Dams and hydropower

Cerro de l’Aguila dam monitoring in Perù. Sisgeo supplied vibrating wire piezometers, MPBX borehole extensometers, vibrating wire piezometers, vented pressure transducers, thermometers, pendulums, telependulums, 3-D crackmeters, vibrating wire crack meters, V-notch weirs, MIND multipurpose readouts and Omnialog data acquisition system.


Dam monitoring is fundamental because dams play a critical role in managing water resources, providing drinking water, generating hydropower, and protecting communities from floods. Dams are large, complex structures that require regular monitoring and maintenance to ensure they operate safely and effectively. Without proper monitoring, dams can become compromised, leading to catastrophic failures that can cause loss of life and significant damage to property and infrastructure. Dams geotechnical monitoring involves the surveillance of the physical and mechanical properties of the dam structure and its foundation. This includes monitoring the deformation, stability, and settlement of the dam, as well as monitoring the pore water pressure and seepage through the dam and foundation. Monitoring of hydrologic dams includes monitoring of water levels and flows inside and around the dam. This includes monitoring the inflow and outflow of water from the dam, as well as the water levels in the reservoir and downstream of the dam. The purpose of geotechnical and hydrological dam monitoring is to detect any changes in the dam structure or the surrounding environment that could potentially compromise the safety and stability of the dam. By detecting these changes early, measures can be taken to prevent catastrophic failures and ensure the safety of downstream communities and infrastructure.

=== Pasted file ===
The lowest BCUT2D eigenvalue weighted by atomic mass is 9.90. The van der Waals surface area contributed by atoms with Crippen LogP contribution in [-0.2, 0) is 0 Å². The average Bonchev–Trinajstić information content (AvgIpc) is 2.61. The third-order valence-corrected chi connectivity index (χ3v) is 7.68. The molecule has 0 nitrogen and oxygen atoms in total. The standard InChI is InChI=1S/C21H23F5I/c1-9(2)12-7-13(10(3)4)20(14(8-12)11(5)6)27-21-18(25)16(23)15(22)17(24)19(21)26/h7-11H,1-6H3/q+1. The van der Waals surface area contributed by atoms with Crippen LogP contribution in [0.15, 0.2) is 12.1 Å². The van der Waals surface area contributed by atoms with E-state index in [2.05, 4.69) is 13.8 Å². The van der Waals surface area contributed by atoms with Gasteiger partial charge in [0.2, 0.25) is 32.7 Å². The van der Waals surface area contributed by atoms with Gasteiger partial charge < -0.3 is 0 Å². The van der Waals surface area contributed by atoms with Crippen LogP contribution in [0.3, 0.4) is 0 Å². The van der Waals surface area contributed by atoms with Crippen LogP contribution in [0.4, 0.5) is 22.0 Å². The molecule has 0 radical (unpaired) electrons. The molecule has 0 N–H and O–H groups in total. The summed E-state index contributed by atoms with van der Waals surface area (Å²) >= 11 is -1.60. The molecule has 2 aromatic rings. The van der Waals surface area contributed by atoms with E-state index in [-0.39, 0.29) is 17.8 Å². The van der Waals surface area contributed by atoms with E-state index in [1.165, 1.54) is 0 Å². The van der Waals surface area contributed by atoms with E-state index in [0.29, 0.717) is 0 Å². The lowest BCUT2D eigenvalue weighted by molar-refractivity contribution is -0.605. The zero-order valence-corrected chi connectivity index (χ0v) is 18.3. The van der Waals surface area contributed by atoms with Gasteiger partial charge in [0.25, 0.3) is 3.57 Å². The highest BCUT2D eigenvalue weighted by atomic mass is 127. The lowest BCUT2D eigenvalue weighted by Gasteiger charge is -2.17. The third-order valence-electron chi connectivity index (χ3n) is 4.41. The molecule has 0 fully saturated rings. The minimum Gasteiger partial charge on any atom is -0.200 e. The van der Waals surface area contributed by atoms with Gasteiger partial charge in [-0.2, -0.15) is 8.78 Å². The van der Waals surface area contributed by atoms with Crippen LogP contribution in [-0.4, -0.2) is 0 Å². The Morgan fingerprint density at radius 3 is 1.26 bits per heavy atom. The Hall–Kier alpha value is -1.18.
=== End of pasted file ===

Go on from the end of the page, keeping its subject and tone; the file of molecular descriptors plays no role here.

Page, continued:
The challenges of geotechnical, structural, and hydrological dams monitoring programs are to assess and manage risks related to the physical stability, safety, and efficient operation of the dam. This can include:

  • Deformation: monitoring of deformation is crucial for detecting movements or changes in the dam structure that may indicate instability or damage. Such monitoring includes measurement of vertical and horizontal movements, tilts, and rotations of the dam and its components.
  • Seepage: monitoring of seepage is essential to detect any leakage or water flow through the dam’s foundation, embankment, or abutments. The monitoring includes measuring water levels, flow rates, and groundwater pressure, among others.
  • Internal erosion: monitoring for internal erosion involves detecting voids or cavities formed due to the internal runoff of soil or rock within the dam. Such monitoring includes measurements of piezometric pressures, settlement, and deformations.
  • Foundation stability: monitoring of the foundation stability involves measuring the movements of the foundation, assessing its strength, stiffness and deformation capacity. Such monitoring helps to detect the potential for foundation instability that could lead to the dam’s failure.
  • Structural integrity: monitoring of the dam’s structural integrity involves regular inspections and non-destructive testing to detect any tilt, cracks, or other damage to the dam’s components. Such monitoring helps operators to identify and remediate issues before they become significant threats to the dam’s stability.